Assess The View That Industrialization Led To The Decline Of The Extended Family

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Assess the view that industrialization led to the decline of the extended family and the rise of the nuclear family (20 marks) Industrialization is when a society or country transforms from an agricultural society to an industrial society based on factory production, division of labour, concentration of industries and population in certain geographical areas, and urbanization. This change meant that extended families would become wage earners and would now work for someone else, instead of their own family business or trade. Murdoch (1949) defined the family as a social group, with both adult sexes characterized by common residence, economic cooperation and reproduction. The extended family was very common in pre-industrial England, because…show more content…
These norms and values socialize members of society, enabling them to cooperate with each other to meet society’s needs, this is called social order. Parsons (1965), agreed that industrialization lead to the decline of the extended family and the rise of nuclear families. He believed that the economic systems of pre-industrial society were largely based upon extended kinship networks and that industrialization resulted in an isolate, nuclear family. Parsons argued that role in pre-industrial families were the product of ascription, meaning you were born into a particular trade or skill, rather than through achievement. This extended family was responsible for clothing, food and shelter, as well as providing education for the young and caring for the sick and elderly. Parsons argued that industrialization caused geographical mobility because it demanded for a more mobile workforce, which caused the extended family to become isolated. He said that industrialization provided the husband and wife with clear roles: he man was the instrumental leader which meant that they went out to work and earn a living for the family and the female was the expressive leader, who looked after the home and the children and also provided support for the…show more content…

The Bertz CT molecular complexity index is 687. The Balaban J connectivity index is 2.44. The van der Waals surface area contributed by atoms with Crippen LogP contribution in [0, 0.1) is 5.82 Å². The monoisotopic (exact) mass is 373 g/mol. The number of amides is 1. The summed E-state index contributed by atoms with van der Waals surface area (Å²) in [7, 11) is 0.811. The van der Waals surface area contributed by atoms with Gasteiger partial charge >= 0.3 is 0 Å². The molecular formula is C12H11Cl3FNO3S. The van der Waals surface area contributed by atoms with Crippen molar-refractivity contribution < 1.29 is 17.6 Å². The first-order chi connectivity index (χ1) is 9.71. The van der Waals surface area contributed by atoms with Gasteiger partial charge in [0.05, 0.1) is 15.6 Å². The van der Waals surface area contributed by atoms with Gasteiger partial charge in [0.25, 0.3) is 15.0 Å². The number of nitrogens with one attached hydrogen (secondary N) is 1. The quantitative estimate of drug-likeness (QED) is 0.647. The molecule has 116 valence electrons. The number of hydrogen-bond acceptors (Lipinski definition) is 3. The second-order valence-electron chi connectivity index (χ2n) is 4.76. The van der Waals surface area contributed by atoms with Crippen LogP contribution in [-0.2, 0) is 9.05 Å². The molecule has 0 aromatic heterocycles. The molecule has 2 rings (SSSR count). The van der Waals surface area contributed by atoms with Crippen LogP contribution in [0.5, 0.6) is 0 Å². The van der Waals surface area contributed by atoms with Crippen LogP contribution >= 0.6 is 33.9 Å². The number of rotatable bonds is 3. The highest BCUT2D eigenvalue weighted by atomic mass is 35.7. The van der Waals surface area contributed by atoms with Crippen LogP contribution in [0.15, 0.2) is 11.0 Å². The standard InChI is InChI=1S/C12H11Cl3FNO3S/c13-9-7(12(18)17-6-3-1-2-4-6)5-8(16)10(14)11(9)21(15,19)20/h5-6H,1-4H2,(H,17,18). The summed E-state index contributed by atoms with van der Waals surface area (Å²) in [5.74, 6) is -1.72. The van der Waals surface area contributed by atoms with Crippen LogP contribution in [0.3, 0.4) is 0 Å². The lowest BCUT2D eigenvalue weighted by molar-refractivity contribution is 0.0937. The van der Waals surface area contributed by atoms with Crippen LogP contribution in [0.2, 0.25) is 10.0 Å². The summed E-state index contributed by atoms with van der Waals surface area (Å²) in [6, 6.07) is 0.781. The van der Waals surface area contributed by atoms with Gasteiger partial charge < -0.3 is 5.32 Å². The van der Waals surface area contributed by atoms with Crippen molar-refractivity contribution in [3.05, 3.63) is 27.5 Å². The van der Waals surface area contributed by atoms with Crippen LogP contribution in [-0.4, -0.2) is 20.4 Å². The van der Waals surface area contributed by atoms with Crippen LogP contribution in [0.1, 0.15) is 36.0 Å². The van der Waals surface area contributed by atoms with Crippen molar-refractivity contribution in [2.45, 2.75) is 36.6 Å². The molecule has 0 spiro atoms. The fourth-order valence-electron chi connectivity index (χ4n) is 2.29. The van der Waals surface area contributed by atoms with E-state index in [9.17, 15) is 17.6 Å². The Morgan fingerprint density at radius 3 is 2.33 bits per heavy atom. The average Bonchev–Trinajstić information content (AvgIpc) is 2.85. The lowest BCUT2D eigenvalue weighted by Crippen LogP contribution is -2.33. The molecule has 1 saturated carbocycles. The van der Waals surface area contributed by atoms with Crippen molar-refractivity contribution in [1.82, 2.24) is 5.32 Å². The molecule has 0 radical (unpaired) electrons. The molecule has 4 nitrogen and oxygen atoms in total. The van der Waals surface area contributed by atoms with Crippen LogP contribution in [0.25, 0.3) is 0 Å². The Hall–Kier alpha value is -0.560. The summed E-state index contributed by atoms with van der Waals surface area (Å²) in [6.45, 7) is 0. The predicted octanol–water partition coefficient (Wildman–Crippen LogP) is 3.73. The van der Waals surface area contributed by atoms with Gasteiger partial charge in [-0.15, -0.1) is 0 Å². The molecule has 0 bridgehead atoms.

They completed a study in the 1950’s in Bethnal Green, an area in the East End of London, which illustrated that extended families existed in large numbers, even by the advanced stages of industrialization. They concluded that these extended kinship networks were there to provide a support network, offering assistance with finance, childcare and jobs. After the early industrial family, they argue that the symmetrical family became common in Britain, meaning that both partners shared the decision making, finally came the Asymmetrical family, in which work dominated men’s lives and social and gender roles continued to change as many women took on the role as male breadwinner, and earned money for the family which began from

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